Sigman Janssen Legal Blog

Using Special Needs Trusts for Persons with Disabilities

March 21, 2013

I. Introduction

Prior to the use of special needs trusts for disabled individuals, family members often believed that the disabled individual in question must not receive any type of inheritance or other type of financial assistance or that individual would be disqualified from means-tested government benefit programs. The conventional estate plan, therefore, often resulted in these individuals being specifically excluded from inheritances from family members and also being excluded from any other lifetime transfers from generous relatives. With the use of a special needs trust, however, the disabled individual can be provided the means by which he or she can finance the lifestyle that the parents/family members want for the person with a disability. If an individual is disabled within the meaning of Social Security laws and is receiving public benefits, assets held in a properly drafted special needs trust for the benefit of the disabled individual will not be counted as an available resource.

There are two categories of special needs trusts: those created with the beneficiary’s assets (self-settled) and those created with someone else’s money (third-party). Third-party trusts are often called supplemental needs trusts.

II. Self-Settled Trusts

Self-settled trusts are, in the Medicaid context, trusts funded with the assets of the individual receiving public benefits. A self-settled special needs trust can be used to hold assets already owned by the individual or assets that the individual would otherwise receive directly, such as from a divorce settlement, a personal injury settlement, or an inheritance. It must include a provision requiring that Medicaid be paid back upon the beneficiary during his or her lifetime, to the extent that funds remain in the trust. There are other specific requirements under state and federal laws and regulations, as well as Social Security written instructions that set forth such requirements. A properly drafted special needs trust supplements but does not replace public benefits for which the beneficiary may be eligible. Specifically, the law allows the government benefit programs to continue to be the primary source of payment of the individual’s various expenses.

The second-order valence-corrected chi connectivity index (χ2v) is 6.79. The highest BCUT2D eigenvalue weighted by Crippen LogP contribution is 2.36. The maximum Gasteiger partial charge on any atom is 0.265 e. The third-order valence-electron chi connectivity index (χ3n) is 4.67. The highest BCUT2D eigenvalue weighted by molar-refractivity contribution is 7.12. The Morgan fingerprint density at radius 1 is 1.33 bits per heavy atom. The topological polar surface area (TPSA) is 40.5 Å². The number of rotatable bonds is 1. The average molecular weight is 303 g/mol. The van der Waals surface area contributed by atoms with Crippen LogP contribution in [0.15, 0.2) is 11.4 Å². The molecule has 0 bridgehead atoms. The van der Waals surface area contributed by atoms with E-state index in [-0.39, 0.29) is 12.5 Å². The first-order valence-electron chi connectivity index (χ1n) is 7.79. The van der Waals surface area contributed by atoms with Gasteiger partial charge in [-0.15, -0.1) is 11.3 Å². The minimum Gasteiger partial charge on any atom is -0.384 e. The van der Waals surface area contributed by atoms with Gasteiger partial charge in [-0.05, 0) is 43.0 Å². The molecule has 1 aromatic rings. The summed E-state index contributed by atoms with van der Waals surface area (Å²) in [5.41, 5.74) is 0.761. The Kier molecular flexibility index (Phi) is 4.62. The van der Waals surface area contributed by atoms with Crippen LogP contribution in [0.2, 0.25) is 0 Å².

III. Third Party Trusts (Supplemental Needs Trusts)

Special needs trusts may also be funded with the assets of third parties. A third party special needs trust, also known as a “supplemental needs trust”, is one in which another person, such as a parent, establishes for a person with disabilities, and uses assets which do not belong to the disabled individual to fund the trust. Third party trusts provide wonderful opportunities in planning for a special needs family member, whether he or she is a child or an adult. If it is properly set up, there is no need to repay Medicaid out of this type of trust. Any balance upon death can pass to other family members, or whomever the trust creator wishes. This is a significant advantage to planning ahead for inheritances for disabled individuals.

IV. WisPACT Trusts

Both self-settled and third party special needs trusts can be established as part of a pooled trust. Instead of holding the assets of a single disabled person, a pooled trust holds the resources of many disabled beneficiaries in individual subaccounts for each beneficiary. The assets in the pooled trust are managed, administered and distributed by a non-profit association. In Wisconsin, the primary pooled special needs trust administrator is WisPACT (Wisconsin Pooled and Community Trust). More information about WisPACT trusts can be found at www.wispact.org.

If you need help setting up a special needs trust contact Appleton Attorney Bridget Erwin.